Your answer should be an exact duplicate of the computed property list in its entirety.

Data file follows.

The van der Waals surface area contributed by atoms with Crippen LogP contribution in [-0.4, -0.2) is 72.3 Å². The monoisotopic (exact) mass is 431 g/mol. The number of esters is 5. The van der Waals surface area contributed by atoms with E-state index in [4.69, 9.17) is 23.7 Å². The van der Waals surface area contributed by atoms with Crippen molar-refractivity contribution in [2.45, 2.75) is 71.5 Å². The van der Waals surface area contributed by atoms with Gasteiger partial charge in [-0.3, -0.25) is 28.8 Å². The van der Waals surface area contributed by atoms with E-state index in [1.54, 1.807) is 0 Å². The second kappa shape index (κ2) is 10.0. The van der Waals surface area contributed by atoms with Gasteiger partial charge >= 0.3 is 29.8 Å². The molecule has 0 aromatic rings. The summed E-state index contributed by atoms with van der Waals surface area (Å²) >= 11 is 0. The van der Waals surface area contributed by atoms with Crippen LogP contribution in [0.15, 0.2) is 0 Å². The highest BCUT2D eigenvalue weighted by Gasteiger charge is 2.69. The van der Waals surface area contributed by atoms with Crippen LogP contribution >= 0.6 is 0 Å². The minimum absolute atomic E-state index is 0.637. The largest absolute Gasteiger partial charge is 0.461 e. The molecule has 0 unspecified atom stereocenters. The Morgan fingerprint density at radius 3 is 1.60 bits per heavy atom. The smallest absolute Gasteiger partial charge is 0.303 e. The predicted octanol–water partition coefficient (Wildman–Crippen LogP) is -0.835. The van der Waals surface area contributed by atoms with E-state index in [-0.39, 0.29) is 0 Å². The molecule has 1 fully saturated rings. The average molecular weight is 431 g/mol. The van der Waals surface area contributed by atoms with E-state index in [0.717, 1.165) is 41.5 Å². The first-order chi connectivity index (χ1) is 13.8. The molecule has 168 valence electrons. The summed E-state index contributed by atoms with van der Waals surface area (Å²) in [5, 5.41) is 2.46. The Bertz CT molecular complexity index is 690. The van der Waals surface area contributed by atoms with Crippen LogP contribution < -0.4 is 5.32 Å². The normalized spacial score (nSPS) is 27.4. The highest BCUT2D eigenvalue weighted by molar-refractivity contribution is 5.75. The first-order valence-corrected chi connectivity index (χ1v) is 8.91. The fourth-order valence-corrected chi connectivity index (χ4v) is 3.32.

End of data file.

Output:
The van der Waals surface area contributed by atoms with Crippen LogP contribution in [-0.4, -0.2) is 72.3 Å². The monoisotopic (exact) mass is 431 g/mol. The number of esters is 5. The van der Waals surface area contributed by atoms with E-state index in [4.69, 9.17) is 23.7 Å². The van der Waals surface area contributed by atoms with Crippen molar-refractivity contribution in [2.45, 2.75) is 71.5 Å². The van der Waals surface area contributed by atoms with Gasteiger partial charge in [-0.3, -0.25) is 28.8 Å². The van der Waals surface area contributed by atoms with E-state index in [1.54, 1.807) is 0 Å². The second kappa shape index (κ2) is 10.0. The van der Waals surface area contributed by atoms with Gasteiger partial charge >= 0.3 is 29.8 Å². The molecule has 0 aromatic rings. The summed E-state index contributed by atoms with van der Waals surface area (Å²) >= 11 is 0. The van der Waals surface area contributed by atoms with Crippen LogP contribution in [0.15, 0.2) is 0 Å². The highest BCUT2D eigenvalue weighted by Gasteiger charge is 2.69. The van der Waals surface area contributed by atoms with Crippen LogP contribution >= 0.6 is 0 Å². The minimum absolute atomic E-state index is 0.637. The largest absolute Gasteiger partial charge is 0.461 e. The molecule has 0 unspecified atom stereocenters. The Morgan fingerprint density at radius 3 is 1.60 bits per heavy atom. The smallest absolute Gasteiger partial charge is 0.303 e. The predicted octanol–water partition coefficient (Wildman–Crippen LogP) is -0.835. The van der Waals surface area contributed by atoms with E-state index in [-0.39, 0.29) is 0 Å². The molecule has 1 fully saturated rings. The average molecular weight is 431 g/mol. The van der Waals surface area contributed by atoms with E-state index in [0.717, 1.165) is 41.5 Å². The first-order chi connectivity index (χ1) is 13.8. The molecule has 168 valence electrons. The summed E-state index contributed by atoms with van der Waals surface area (Å²) in [5, 5.41) is 2.46. The Bertz CT molecular complexity index is 690. The van der Waals surface area contributed by atoms with Crippen LogP contribution < -0.4 is 5.32 Å². The normalized spacial score (nSPS) is 27.4. The highest BCUT2D eigenvalue weighted by molar-refractivity contribution is 5.75. The first-order valence-corrected chi connectivity index (χ1v) is 8.91. The fourth-order valence-corrected chi connectivity index (χ4v) is 3.32.